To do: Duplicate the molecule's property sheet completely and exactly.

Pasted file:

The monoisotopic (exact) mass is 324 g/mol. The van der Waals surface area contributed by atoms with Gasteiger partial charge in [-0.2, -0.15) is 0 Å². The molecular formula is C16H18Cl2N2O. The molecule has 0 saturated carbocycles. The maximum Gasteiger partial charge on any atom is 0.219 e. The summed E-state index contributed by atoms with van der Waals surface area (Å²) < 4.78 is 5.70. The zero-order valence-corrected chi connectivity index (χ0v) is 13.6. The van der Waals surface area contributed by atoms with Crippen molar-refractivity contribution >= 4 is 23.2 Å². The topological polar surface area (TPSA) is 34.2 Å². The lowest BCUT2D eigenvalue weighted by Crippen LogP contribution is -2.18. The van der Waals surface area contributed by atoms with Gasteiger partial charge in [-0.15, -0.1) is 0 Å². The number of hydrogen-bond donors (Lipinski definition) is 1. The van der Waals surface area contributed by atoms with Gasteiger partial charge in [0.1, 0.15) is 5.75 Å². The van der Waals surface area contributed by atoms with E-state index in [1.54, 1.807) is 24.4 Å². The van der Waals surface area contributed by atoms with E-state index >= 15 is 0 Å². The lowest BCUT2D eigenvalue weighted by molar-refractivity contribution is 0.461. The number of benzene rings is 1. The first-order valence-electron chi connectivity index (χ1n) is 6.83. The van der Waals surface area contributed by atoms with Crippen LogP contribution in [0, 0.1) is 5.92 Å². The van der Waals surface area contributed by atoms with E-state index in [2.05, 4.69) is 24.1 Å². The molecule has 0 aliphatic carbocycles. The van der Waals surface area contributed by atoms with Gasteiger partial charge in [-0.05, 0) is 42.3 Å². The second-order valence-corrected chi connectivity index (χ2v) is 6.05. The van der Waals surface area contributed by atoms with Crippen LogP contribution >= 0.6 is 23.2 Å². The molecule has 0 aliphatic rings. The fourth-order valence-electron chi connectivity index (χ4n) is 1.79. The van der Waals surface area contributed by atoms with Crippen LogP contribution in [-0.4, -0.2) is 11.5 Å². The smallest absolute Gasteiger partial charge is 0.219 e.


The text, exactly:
The monoisotopic (exact) mass is 324 g/mol. The van der Waals surface area contributed by atoms with Gasteiger partial charge in [-0.2, -0.15) is 0 Å². The molecular formula is C16H18Cl2N2O. The molecule has 0 saturated carbocycles. The maximum Gasteiger partial charge on any atom is 0.219 e. The summed E-state index contributed by atoms with van der Waals surface area (Å²) < 4.78 is 5.70. The zero-order valence-corrected chi connectivity index (χ0v) is 13.6. The van der Waals surface area contributed by atoms with Crippen molar-refractivity contribution >= 4 is 23.2 Å². The topological polar surface area (TPSA) is 34.2 Å². The lowest BCUT2D eigenvalue weighted by Crippen LogP contribution is -2.18. The van der Waals surface area contributed by atoms with Gasteiger partial charge in [-0.15, -0.1) is 0 Å². The number of hydrogen-bond donors (Lipinski definition) is 1. The van der Waals surface area contributed by atoms with Gasteiger partial charge in [0.1, 0.15) is 5.75 Å². The van der Waals surface area contributed by atoms with E-state index in [1.54, 1.807) is 24.4 Å². The van der Waals surface area contributed by atoms with E-state index >= 15 is 0 Å². The lowest BCUT2D eigenvalue weighted by molar-refractivity contribution is 0.461. The number of benzene rings is 1. The first-order valence-electron chi connectivity index (χ1n) is 6.83. The van der Waals surface area contributed by atoms with Crippen LogP contribution in [0, 0.1) is 5.92 Å². The van der Waals surface area contributed by atoms with E-state index in [2.05, 4.69) is 24.1 Å². The molecule has 0 aliphatic carbocycles. The van der Waals surface area contributed by atoms with Gasteiger partial charge in [-0.05, 0) is 42.3 Å². The second-order valence-corrected chi connectivity index (χ2v) is 6.05. The van der Waals surface area contributed by atoms with Crippen LogP contribution >= 0.6 is 23.2 Å². The molecule has 0 aliphatic rings. The fourth-order valence-electron chi connectivity index (χ4n) is 1.79. The van der Waals surface area contributed by atoms with Crippen LogP contribution in [-0.4, -0.2) is 11.5 Å². The smallest absolute Gasteiger partial charge is 0.219 e.